In the Ninth Circuit, the answer seems to be clear. The Longshore Act does not apply in foreign waters. The employer should have its workers’ compensation insurance policy endorsed for voluntary foreign coverage under the state workers’ compensation law.

NOTE: Which federal circuit an appeal ends up in is based on the place where the injury occurs. The Ninth Circuit covers the U.S. West Coast, Alaska, and Hawaii.

What about everywhere else outside of the Ninth Circuit’s jurisdiction?

The last word from the BRB (in Weber) was that, subject to a few conditions, the Longshore Act applies in foreign waters. No federal circuit other than the Ninth has decided this question, and that circuit held to the contrary in Tracy.

What will happen when the next case involving an injury to a maritime worker occurs in foreign territorial waters outside of the Ninth Circuit’s jurisdiction? Will the BRB follow its own precedent in Weber or will it adopt the reasoning of the Ninth Circuit? Will other circuits, such as the Second and the Fifth, follow the reasoning indicated in their high seas cases and apply the Longshore Act, or will they adopt the reasoning of the Ninth Circuit?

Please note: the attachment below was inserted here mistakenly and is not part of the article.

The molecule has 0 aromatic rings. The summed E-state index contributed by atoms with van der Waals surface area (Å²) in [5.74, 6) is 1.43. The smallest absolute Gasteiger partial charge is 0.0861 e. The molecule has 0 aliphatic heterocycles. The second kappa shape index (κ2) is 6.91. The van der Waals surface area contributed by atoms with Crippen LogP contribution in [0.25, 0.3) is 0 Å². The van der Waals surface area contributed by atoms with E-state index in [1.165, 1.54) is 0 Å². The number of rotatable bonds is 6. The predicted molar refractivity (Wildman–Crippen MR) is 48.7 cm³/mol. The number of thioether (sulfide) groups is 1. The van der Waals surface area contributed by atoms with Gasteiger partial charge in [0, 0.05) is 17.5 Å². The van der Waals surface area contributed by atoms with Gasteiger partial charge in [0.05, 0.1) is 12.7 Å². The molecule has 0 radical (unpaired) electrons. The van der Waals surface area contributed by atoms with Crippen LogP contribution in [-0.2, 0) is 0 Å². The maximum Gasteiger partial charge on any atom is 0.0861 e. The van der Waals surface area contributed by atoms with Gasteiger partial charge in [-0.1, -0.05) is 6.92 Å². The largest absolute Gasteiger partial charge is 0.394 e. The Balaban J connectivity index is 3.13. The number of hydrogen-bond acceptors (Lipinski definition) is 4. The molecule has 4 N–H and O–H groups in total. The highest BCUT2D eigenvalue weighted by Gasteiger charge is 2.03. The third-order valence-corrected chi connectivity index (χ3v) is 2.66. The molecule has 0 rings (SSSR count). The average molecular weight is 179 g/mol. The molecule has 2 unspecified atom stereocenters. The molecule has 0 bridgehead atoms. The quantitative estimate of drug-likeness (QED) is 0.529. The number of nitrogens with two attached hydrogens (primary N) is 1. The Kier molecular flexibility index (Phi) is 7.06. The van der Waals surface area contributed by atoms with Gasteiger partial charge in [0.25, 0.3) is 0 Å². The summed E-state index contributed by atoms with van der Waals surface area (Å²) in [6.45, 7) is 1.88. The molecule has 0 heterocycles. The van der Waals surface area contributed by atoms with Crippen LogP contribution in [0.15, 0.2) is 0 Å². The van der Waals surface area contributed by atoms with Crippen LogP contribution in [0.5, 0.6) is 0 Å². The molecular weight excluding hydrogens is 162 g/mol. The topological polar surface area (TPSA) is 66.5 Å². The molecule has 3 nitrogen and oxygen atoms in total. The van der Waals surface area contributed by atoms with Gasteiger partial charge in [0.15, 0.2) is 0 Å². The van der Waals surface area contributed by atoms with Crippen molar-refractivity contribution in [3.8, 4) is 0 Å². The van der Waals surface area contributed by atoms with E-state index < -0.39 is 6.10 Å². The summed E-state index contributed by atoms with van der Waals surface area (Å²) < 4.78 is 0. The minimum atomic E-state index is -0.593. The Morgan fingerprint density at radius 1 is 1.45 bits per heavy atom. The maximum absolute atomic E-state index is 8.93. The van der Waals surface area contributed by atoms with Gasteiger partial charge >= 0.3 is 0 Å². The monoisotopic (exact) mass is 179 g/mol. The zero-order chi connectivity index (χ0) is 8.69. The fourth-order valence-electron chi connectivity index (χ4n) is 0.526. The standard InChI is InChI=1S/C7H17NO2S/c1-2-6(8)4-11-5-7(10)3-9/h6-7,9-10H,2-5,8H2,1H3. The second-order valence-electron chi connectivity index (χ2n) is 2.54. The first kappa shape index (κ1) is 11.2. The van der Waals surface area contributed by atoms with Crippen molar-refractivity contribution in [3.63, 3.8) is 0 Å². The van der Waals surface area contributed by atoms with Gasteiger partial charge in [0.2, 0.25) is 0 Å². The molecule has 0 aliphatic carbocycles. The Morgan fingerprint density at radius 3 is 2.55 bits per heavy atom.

It does seem to be a stretch to include foreign territorial waters in the definition of “navigable waters of the United States”. On the other hand, there is the concept of uniform coverage for American workers temporarily overseas for maritime work that has to be considered. And the BRB cited the Jones Act and the DOHSA, which have been applied in foreign waters. The BRB sees this as indicating a trend that U.S. maritime law will follow American workers overseas.

At any rate, maritime employers need a uniform answer on the issue of the application of the Longshore Act in foreign territorial waters. As seen above, the U.S. Supreme Court has declined to review this issue on more than one occasion. Eventually, an answer will be needed.

John A. (Jack) Martone served for 27 years in the U.S. Department of Labor, Office of Workers Compensation Programs, as the Chief, Branch of Insurance, Financial Management, and Assessments and Acting Director, Division of Longshore and Harbor Workers’ Compensation. Jack joined The American Equity Underwriters, Inc. (AEU), an AmWINS Group company, in 2006, where he serves as Senior Vice President, AEU Advisory Services and is the moderator of the AEU Longshore Blog.